We are not called to rile up a crown into a fearful frenzy. When pastors start to do this, there are scads of fearful people who will line their pockets with CD sales and fill their congregations to hear the scandal. And the Lord hates this.
We are called to share the Gospel of peace. This Gospel should quell fear, instill a confidence that come what may, we stand with Jesus in the midst of any storm.
Recalibrate: Have you ever found yourself riled up about something “churchy” that you could do nothing about? How did you resolve it?
Respond: Pray these words: “Father in heaven, help me to live by love and not fear. Let Your Holy Spirit douse me with the Spirit of the Gospel, and not the bad news of fear.”
Research: Read Choosing Love Not Fear by Nancy Colier.
Remember: “For these commands are a lamp, this teaching is a light and the corrections of disciplines are the way to life” (Proverbs 6:23, NIV).
Mark Witas is the lead pastor at Sunnyside Adventist Church in Portland, Oregon.
Do you have a see-saw in your local playground? A see-saw is no fun at all if you don’t have anyone on the other end to balance out the bar. It’s not something we can use by ourselves although we often try.
We are designed to do life with Jesus. He balances out all our stuff—the stuff that scares us, that worries us, and makes us a little (or a lot) crazy. Get on the see-saw with Jesus. Know that no matter how heavy our stuff is, He can balance it out with His goodness, kindness, love, and peace. Focus on Jesus’ love for us on the other end of the see-saw and get playing on the adventure He has for us.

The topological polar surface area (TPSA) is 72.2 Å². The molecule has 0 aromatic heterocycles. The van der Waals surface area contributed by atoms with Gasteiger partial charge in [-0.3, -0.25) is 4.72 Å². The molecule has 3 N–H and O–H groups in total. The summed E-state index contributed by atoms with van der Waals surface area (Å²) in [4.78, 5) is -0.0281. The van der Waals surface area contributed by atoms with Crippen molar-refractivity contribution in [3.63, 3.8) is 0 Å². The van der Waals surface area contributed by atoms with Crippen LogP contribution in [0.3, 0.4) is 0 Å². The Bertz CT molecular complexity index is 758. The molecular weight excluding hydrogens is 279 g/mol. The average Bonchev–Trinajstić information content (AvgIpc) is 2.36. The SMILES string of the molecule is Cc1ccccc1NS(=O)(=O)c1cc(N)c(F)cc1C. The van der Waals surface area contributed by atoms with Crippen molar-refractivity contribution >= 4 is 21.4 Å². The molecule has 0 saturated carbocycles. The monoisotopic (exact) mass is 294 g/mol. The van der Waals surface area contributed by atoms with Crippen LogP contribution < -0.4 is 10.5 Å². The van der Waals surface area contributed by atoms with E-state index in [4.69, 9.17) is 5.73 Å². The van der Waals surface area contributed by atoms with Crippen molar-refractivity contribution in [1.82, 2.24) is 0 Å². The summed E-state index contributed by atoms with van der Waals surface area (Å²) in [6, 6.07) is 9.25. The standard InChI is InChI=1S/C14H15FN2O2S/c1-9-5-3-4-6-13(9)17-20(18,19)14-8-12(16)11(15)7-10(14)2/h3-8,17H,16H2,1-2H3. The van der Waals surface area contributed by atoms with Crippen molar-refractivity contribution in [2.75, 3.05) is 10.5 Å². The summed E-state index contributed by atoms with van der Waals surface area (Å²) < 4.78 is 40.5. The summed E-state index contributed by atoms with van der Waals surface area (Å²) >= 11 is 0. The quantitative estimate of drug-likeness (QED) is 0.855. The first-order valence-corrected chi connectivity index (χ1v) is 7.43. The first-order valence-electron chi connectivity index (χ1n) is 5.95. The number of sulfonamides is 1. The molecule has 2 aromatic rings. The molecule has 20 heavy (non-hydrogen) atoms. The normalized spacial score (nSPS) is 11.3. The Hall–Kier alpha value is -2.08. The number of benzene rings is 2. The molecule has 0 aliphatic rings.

Get out your piece of paper from yesterday. Proverbs 6 tells us that there are six things God hates and seven that he cannot stand. Let’s see if you guessed any right:
1. A proud look
2. A lying tongue
3. Hands that hurt or kill innocent people
4. A mind that thinks up evil plans
5. Feet that are quick to do evil
6. A witness that tells lies
7. A person who causes trouble among others
Did you guess any of those? Did you notice that these are all things that hurt other people? God hates things that hurt you and hurt others. God doesn’t hate random things; He hates the things that cause pain. He loves the things that make you happy and full of joy!
One of the hardest things to do is remembering how to do something once the tutorial time is over. In video games, or an after school study session at school, it’s always simple to recall the steps when you know you can look back up to the white board and read the instructions, raise your hand, and ask for help, or press “Select” and review the button configuration chart. But when it comes time to take the test, those instructions have been erased and your muscle memory takes over. It’s pretty frustrating to have studied for so long, and practiced over and over in earlier stages of the game for the final boss, but find yourself mashing the buttons tirelessly or trying in vain to recall the formula for the equation and coming up empty handed. It always seems to be the case that as soon as you leave the classroom or exit out of the game that you look up the right answer and get frustrated all over again because you definitely did know the answer but lost it in the moment and can’t go back and fill in the blank you left on the test now that you’ve turned it in.